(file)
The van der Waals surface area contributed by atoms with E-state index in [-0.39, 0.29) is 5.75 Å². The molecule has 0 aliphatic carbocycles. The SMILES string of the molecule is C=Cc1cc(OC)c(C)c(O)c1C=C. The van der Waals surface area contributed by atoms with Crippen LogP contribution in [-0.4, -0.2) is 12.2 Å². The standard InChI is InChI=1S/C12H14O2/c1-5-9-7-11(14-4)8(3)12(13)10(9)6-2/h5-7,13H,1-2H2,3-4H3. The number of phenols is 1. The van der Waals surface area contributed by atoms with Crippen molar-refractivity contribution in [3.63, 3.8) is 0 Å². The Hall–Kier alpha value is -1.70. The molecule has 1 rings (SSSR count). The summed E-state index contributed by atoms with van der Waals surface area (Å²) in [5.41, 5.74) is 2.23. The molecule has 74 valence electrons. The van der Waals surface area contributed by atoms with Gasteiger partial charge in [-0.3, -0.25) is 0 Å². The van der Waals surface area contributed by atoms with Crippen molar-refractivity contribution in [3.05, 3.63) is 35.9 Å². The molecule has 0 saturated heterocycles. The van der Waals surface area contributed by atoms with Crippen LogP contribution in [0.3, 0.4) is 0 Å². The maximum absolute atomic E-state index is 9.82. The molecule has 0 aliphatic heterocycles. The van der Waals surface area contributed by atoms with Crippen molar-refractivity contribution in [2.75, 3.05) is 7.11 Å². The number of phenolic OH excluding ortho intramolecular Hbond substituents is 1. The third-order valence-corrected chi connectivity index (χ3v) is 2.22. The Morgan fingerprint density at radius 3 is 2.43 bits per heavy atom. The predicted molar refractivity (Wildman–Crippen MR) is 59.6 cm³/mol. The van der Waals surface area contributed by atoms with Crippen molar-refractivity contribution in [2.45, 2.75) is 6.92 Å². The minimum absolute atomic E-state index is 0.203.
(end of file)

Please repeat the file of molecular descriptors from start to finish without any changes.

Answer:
The van der Waals surface area contributed by atoms with E-state index in [-0.39, 0.29) is 5.75 Å². The molecule has 0 aliphatic carbocycles. The SMILES string of the molecule is C=Cc1cc(OC)c(C)c(O)c1C=C. The van der Waals surface area contributed by atoms with Crippen LogP contribution in [-0.4, -0.2) is 12.2 Å². The standard InChI is InChI=1S/C12H14O2/c1-5-9-7-11(14-4)8(3)12(13)10(9)6-2/h5-7,13H,1-2H2,3-4H3. The number of phenols is 1. The van der Waals surface area contributed by atoms with Crippen molar-refractivity contribution in [3.63, 3.8) is 0 Å². The Hall–Kier alpha value is -1.70. The molecule has 1 rings (SSSR count). The summed E-state index contributed by atoms with van der Waals surface area (Å²) in [5.41, 5.74) is 2.23. The molecule has 74 valence electrons. The van der Waals surface area contributed by atoms with Gasteiger partial charge in [-0.3, -0.25) is 0 Å². The van der Waals surface area contributed by atoms with Crippen molar-refractivity contribution in [3.05, 3.63) is 35.9 Å². The molecule has 0 saturated heterocycles. The van der Waals surface area contributed by atoms with Crippen LogP contribution in [0.3, 0.4) is 0 Å². The maximum absolute atomic E-state index is 9.82. The molecule has 0 aliphatic heterocycles. The van der Waals surface area contributed by atoms with Crippen molar-refractivity contribution in [2.75, 3.05) is 7.11 Å². The number of phenolic OH excluding ortho intramolecular Hbond substituents is 1. The third-order valence-corrected chi connectivity index (χ3v) is 2.22. The Morgan fingerprint density at radius 3 is 2.43 bits per heavy atom. The predicted molar refractivity (Wildman–Crippen MR) is 59.6 cm³/mol. The van der Waals surface area contributed by atoms with Crippen molar-refractivity contribution in [2.45, 2.75) is 6.92 Å². The minimum absolute atomic E-state index is 0.203.